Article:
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We have this far-sighted thinker and researcher to thank for strides in early education described by Wendy Scott and Liz de Keller.

Contrasts between early years provision in different countries can help us reflect on whether education is for teaching children readiness for life, argue David Whitebread and Sue Bingham.

Becoming real-life research scientists for the day sparked children's enthusiasm for enquiring and learning. Lisa Jane Wildey, Early Years Professional and pre-school team leader at University of Sheffield Union of Students' Pre-school, observed the long-lasting effects.

Under the revised EYFS, planning for children's needs undergoes only subtle changes arising from the differences between prime and specific areas, as Ann Langston, director of Early Years Matters consultancy, explains

The lasting effects of loving interactions between babies and their parents and early years practitioners are borne out in a project explained by Veronica Lawrence and Claire Stevenson.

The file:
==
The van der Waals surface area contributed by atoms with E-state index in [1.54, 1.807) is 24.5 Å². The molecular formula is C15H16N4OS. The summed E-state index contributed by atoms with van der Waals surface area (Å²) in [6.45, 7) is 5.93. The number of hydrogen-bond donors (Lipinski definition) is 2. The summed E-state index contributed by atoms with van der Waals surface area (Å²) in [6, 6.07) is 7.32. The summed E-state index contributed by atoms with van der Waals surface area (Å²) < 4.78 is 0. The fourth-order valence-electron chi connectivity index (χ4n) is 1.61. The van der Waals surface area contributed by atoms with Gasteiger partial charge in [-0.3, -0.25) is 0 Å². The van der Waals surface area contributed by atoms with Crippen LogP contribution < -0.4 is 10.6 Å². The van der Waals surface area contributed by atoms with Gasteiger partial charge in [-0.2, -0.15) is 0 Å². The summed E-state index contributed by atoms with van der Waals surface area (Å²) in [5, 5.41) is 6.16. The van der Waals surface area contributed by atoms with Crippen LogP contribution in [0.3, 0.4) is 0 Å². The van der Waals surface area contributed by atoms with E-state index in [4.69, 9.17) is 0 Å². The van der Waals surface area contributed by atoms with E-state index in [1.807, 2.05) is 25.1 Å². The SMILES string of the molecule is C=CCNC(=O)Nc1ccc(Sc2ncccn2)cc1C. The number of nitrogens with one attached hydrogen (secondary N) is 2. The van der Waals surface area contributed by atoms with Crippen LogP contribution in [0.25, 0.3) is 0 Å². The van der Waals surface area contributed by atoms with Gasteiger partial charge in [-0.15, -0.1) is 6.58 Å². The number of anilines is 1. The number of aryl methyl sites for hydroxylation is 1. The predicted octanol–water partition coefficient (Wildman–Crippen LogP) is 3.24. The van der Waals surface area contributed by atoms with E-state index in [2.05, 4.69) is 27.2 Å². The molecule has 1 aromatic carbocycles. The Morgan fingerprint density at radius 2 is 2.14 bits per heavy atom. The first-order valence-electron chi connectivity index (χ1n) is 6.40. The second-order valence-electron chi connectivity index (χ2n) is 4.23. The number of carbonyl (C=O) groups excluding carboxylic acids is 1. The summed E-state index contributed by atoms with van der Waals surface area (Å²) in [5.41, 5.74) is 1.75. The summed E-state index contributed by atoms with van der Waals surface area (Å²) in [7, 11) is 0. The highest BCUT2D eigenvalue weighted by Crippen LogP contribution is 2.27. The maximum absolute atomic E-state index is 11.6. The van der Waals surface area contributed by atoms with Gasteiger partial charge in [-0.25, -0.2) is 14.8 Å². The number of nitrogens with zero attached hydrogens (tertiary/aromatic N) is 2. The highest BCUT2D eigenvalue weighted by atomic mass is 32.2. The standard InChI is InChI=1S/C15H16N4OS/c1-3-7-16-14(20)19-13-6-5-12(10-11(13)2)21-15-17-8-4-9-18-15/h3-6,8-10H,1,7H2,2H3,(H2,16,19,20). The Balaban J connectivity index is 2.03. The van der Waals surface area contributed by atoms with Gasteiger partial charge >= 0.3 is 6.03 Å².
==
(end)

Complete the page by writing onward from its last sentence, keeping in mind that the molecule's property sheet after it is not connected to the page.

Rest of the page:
Poetry is for everyone, as leading children's poet Michael Rosen tells Karen Faux, with suggestions for introducing rhyme in an early years setting.

There is no one-size-fits-all when it comes to the learning that children bring with them to start school, say David Whitebread and Sue Bingham Photographs by Justin Thomas at Homerton Children's centre, Cambridge.

Listening to four- and fourteen-year-olds is shedding light on children's early learning experiences, as Dr Jacqui Cousins explains in this extended version of the article in the latest issue of Nursery World

The feelings of children about their early years learning experiences have been captured in new research by Jacqui Cousins.

The approach to formative and summative assessments is not obviously different under the revised Early Years Foundation Stage. However, practitioners will need to be alert to subtle but significant changes and prepare accordingly, advises Ann Langston.